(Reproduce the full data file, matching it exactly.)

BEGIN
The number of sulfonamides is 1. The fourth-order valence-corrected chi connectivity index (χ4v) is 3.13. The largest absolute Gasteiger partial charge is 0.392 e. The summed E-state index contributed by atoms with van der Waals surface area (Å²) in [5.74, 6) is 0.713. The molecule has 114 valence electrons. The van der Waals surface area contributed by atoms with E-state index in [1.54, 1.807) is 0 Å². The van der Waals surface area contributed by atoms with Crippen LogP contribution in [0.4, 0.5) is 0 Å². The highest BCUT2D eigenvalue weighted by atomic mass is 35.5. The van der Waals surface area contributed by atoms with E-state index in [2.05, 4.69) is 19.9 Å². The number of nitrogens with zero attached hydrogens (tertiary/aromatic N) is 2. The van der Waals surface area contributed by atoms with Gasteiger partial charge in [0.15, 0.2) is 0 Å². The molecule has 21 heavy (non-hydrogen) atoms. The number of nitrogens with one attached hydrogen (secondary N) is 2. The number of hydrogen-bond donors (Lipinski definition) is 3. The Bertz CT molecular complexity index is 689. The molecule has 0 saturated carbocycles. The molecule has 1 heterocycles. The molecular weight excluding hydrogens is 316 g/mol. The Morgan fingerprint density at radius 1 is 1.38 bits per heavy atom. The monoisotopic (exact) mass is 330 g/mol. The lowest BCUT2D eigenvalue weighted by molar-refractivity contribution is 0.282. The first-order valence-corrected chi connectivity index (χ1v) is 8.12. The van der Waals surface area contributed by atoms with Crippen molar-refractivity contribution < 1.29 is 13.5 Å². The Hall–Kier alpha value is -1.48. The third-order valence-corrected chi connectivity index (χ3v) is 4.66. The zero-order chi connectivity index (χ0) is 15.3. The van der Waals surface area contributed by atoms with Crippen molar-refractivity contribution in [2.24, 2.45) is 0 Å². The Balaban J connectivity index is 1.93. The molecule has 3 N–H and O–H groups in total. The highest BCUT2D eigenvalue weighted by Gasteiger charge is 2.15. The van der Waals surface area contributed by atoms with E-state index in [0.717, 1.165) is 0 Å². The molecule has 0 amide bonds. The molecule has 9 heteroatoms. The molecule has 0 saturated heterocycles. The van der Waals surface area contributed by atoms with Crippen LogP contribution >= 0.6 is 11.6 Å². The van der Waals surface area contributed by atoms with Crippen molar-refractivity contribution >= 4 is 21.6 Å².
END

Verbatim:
The number of sulfonamides is 1. The fourth-order valence-corrected chi connectivity index (χ4v) is 3.13. The largest absolute Gasteiger partial charge is 0.392 e. The summed E-state index contributed by atoms with van der Waals surface area (Å²) in [5.74, 6) is 0.713. The molecule has 114 valence electrons. The van der Waals surface area contributed by atoms with E-state index in [1.54, 1.807) is 0 Å². The van der Waals surface area contributed by atoms with Crippen LogP contribution in [0.4, 0.5) is 0 Å². The highest BCUT2D eigenvalue weighted by atomic mass is 35.5. The van der Waals surface area contributed by atoms with E-state index in [2.05, 4.69) is 19.9 Å². The number of nitrogens with zero attached hydrogens (tertiary/aromatic N) is 2. The van der Waals surface area contributed by atoms with Gasteiger partial charge in [0.15, 0.2) is 0 Å². The molecule has 21 heavy (non-hydrogen) atoms. The number of nitrogens with one attached hydrogen (secondary N) is 2. The number of hydrogen-bond donors (Lipinski definition) is 3. The Bertz CT molecular complexity index is 689. The molecule has 0 saturated carbocycles. The molecule has 1 heterocycles. The molecular weight excluding hydrogens is 316 g/mol. The Morgan fingerprint density at radius 1 is 1.38 bits per heavy atom. The monoisotopic (exact) mass is 330 g/mol. The lowest BCUT2D eigenvalue weighted by molar-refractivity contribution is 0.282. The first-order valence-corrected chi connectivity index (χ1v) is 8.12. The van der Waals surface area contributed by atoms with Crippen molar-refractivity contribution < 1.29 is 13.5 Å². The Hall–Kier alpha value is -1.48. The third-order valence-corrected chi connectivity index (χ3v) is 4.66. The zero-order chi connectivity index (χ0) is 15.3. The van der Waals surface area contributed by atoms with Crippen molar-refractivity contribution in [2.24, 2.45) is 0 Å². The Balaban J connectivity index is 1.93. The molecule has 3 N–H and O–H groups in total. The highest BCUT2D eigenvalue weighted by Gasteiger charge is 2.15. The van der Waals surface area contributed by atoms with E-state index in [0.717, 1.165) is 0 Å². The molecule has 0 amide bonds. The molecule has 9 heteroatoms. The molecule has 0 saturated heterocycles. The van der Waals surface area contributed by atoms with Crippen LogP contribution >= 0.6 is 11.6 Å². The van der Waals surface area contributed by atoms with Crippen molar-refractivity contribution >= 4 is 21.6 Å².